Review: Allegaeon – Apoptosis

Apoptosis – the natural death of cells which occurs as part of an organism’s growth or development. How apt. It’s not often an album blasts off with some of the most ridiculous bass riffing known to man, but this is science-loving death metallers Allegaeon, a band who continue to grow and develop their sound with each album, delivering the unexpected to even the most seasoned listener.

Taster track ‘Exothermic Chemical Combustion’ is quite the introduction, boasting rapid-fire riffing, guttural vocals, solos that melt your mind and some mental time changes, but these alone do not tell the story of the whole album. 

Allegaeon have a wealth of not-inconsiderable talent at their disposal, with guitarists Greg Burgess and Michael Stancel showing real flair and aggression throughout, moving seamlessly from walls of brutal noise to flourishing solos and back again. After galloping through ‘Interphase//Meiosis’ and ‘Extremophiles (B)’, when ‘The Secular Age’ reaches full tilt, it is an exhilarating ride.

The vocals of Riley McShane are more varied this time around (recent covers of Rush songs have shown the man has a fair set of pipes). Crushing guttural vocals are interchanged with some top-notch clean singing on ‘Tsunami’ and ‘Submergence’, providing even more texture and variance to the album. As on previous efforts, science-based lyrics dominate and again make for interesting reading.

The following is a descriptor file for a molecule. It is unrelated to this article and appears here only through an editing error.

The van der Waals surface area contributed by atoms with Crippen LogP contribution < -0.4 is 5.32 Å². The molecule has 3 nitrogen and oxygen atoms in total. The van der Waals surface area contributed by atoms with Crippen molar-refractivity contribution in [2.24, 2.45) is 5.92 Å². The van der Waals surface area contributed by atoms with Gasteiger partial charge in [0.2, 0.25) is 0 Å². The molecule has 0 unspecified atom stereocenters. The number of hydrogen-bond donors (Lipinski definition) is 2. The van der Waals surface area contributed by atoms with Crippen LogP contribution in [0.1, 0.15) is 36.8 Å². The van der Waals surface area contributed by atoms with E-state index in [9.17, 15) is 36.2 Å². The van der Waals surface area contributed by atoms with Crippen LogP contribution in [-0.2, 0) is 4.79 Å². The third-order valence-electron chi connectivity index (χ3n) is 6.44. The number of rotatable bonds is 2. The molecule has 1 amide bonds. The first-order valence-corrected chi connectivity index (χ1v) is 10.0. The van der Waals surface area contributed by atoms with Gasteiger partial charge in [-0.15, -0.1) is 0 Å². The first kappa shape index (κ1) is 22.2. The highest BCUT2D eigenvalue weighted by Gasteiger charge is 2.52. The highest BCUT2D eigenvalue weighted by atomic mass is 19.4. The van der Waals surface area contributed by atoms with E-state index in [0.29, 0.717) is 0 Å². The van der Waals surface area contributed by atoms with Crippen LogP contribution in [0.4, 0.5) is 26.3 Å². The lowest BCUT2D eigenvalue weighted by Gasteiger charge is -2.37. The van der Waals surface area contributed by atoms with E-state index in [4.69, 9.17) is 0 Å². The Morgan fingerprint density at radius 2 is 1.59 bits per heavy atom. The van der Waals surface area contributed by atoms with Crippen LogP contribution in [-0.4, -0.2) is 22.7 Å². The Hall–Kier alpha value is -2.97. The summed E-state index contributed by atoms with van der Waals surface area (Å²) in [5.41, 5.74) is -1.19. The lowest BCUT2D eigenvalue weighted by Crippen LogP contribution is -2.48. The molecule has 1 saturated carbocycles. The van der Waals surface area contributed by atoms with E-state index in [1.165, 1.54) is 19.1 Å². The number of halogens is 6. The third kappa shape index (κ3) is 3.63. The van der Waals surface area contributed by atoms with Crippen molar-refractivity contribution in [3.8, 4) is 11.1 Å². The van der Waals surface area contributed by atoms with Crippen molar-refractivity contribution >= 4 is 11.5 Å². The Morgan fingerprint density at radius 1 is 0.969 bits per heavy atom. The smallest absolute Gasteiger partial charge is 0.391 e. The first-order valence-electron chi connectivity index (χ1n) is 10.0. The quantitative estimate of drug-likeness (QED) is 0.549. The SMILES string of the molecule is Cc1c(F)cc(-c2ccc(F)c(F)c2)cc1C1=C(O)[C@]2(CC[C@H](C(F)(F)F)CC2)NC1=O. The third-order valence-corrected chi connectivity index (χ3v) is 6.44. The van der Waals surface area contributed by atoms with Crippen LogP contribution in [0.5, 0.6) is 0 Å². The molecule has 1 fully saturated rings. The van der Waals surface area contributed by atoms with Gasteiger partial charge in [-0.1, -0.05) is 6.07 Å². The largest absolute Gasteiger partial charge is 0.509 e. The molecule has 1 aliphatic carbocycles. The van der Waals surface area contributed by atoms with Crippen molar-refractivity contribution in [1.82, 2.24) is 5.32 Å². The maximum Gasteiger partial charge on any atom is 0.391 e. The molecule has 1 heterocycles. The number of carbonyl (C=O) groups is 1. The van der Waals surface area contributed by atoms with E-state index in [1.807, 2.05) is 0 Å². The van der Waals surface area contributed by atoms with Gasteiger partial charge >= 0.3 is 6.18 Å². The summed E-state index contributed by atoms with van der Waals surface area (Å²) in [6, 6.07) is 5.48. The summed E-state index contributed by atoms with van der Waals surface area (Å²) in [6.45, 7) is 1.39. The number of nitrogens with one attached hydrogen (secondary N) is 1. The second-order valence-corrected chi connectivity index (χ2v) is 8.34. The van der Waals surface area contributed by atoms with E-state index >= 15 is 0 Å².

Providing some light relief to the pummelling tech-death on display is ‘Color of the Current’, designed to sit with the previously mentioned ‘Tsunami’ and ‘Submergence’. In Burgess’ own words he wanted to capture the feeling of water moving around the listener – just as real-world currents ebb and flow, so does the intensity of the piece. It works.

Many albums of this genre can suffer from muddy production levels – not here. Each instrument is given room to breathe, so you can hear the solos fly, the vocals hit home and each blastbeat shakes the teeth out your head. The band does produce slabs of earth-shattering heavy noise when the need arises, but this is done by design, rather than poor production.

It’s been said before; All Hail. All Hail Science.

Apoptosis is out now on Metal Blade. Purchase here.

Words: Scott Crawford

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